‘It keeps me alive’: the politically potent bark pictures by Dhambit Munuŋgurr | Indigenous art


The prolific YolÅ‹u artist Dhambit MunuÅ‹gurr has long waited for Julia Gillard’s attention.

On July 10, 2013, the first female Prime Minister of Australia was supposed to visit the northeastern community of Yirrkala in Arnhem Land. Gillard had made a bark painting in honor of the 50th Munuŋgurr in the hope of being able to present it to her. But a fortnight before the visit, Gillard was overthrown in a raid on the Labor leadership and the victor, Kevin Rudd, traveled to Yirrkala instead. Munuŋgurr is too polite to take sides in public, but the painting stays in her bedroom on Gunyaŋara, the tiny island in the Arafura Sea, about a 25-minute drive away.

Dhambit Mununggurr painting in the Buku-Larrŋgay Mulka Center in Yirrkala, northeast of Arnhem Land

Now, almost a decade later, the former prime minister has once again inspired the 53-year-old artist – this time as the subject of the large-format work Order, which Gillard shows during her infamous misogyny speech in 2012 in parliament. MunuÅ‹gurr talks about Zoom from her wheelchair at the Buku-LarrÅ‹gay Mulka Center in Yirrkala, where she paints large bark canvases and larrakitj (hollow wooden stakes) three days a week, and explains her admiration for Gillard in a very simple way: “She is a woman, Like me. ”Orden is painted on Stringybark in MunuÅ‹gurr’s signature blue palette, depicting Gillard looming over pale, limp politicians while YolÅ‹u dancers storm parliament, holding arched spears to represent the cloud mass of the rainy season. They dance the songline “bol’Å‹u” or “Thunder Man”, explains MunuÅ‹gurr – an embodiment of the rainy season.

Dhambit Munuŋgurr Order 2021 synthetic polymer paint on Stringybark (Eucalyptus sp.) 201.0 × 100.0 cm Bought with funding from Janet Whiting AM and Phil Lukies, 2021

Will Stubbs, the longtime coordinator at Buku, who moderated and translated my conversation with MunuÅ‹gurr, says that the YolÅ‹u in the painting “support and dance their identity and pastoral activity”. [Gillard] in – they are their bodyguards ”.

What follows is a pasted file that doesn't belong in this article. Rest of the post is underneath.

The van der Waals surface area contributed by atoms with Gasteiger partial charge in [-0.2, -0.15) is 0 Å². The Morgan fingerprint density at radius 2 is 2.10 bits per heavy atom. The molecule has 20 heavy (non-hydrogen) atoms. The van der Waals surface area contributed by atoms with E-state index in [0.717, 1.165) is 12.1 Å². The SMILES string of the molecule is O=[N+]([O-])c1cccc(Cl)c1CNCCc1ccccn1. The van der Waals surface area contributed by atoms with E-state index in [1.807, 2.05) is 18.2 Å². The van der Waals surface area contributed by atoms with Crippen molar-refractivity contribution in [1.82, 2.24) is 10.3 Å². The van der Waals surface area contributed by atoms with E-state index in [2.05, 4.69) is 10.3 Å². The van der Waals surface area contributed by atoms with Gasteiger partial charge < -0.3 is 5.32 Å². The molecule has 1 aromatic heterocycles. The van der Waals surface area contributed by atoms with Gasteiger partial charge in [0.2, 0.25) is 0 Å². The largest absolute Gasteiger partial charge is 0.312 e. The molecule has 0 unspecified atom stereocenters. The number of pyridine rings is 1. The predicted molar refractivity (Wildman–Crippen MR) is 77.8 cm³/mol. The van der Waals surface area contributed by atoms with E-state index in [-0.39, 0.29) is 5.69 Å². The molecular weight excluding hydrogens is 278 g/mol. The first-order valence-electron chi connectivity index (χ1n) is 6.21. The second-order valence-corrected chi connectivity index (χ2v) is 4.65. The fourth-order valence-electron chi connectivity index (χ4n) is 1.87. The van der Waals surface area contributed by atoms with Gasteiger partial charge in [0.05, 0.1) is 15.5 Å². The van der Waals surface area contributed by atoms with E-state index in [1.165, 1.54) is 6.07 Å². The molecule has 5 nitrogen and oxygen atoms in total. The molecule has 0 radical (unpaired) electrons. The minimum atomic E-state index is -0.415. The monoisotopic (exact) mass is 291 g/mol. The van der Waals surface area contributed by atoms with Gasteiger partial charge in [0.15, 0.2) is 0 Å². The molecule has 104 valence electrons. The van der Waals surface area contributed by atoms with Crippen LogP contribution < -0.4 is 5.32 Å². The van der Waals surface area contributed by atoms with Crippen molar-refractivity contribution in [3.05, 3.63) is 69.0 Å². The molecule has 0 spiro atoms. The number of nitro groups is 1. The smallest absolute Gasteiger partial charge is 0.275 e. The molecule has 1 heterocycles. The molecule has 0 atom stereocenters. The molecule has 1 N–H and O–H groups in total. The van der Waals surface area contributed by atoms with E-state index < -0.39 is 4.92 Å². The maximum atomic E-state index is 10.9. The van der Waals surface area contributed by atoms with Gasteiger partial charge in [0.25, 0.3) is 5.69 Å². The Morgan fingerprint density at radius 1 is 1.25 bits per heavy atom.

Order is hung as part of Bark Ladies: Eleven artists from Yirrkala, a major new Melbourne exhibition showcasing the National Gallery of Victoria’s collection of Stringybark paintings and larrakitj by YolÅ‹u artists working in Buku. If Gillard doesn’t see it, the thousands of gallery visitors who are scheduled to visit Victoria’s premier art institution during its four-month run will certainly be.

2021 was a big year for MunuÅ‹gurr, who started painting at the age of 13 but only achieved national fame a year ago with her NGV Triennial 2020 presentation “Can we all have a happy life”. That year she was a finalist in the Wynne Prize of the Art Gallery of New South Wales; and won the Bark Painting Award at the National Aboriginal and Torres Strait Islander Art Awards for Bees in Gäṉgän in August, a work that references their ancestral histories. (Her artist parents Mutitjpuy MunuÅ‹gurr and Gulumbu Yunupingu both won the NATSIAAs main prize during their lifetime.) In October MunuÅ‹gurr staged a sold out Solo exhibition at the Roslyn Oxley9 gallery in Sydney with 24 of her works, including a diptych entitled Welcoming the Refugees / Scott Morrison and the Treasurer – that shows how YolÅ‹u encountered the two most powerful men in Australia at sea. Her most expensive work sold for $ 60,000; Although she only receives part of it, it is a handsome sum for an artist who paints compulsively but gives most of her work away. “There aren’t many people in northeast Arnhem Land who don’t have a personal Dhambit painting,” says Stubbs.

Dhambit Munuŋgurr and her husband Tony Gintz at the NGV Triennale 2020 presentation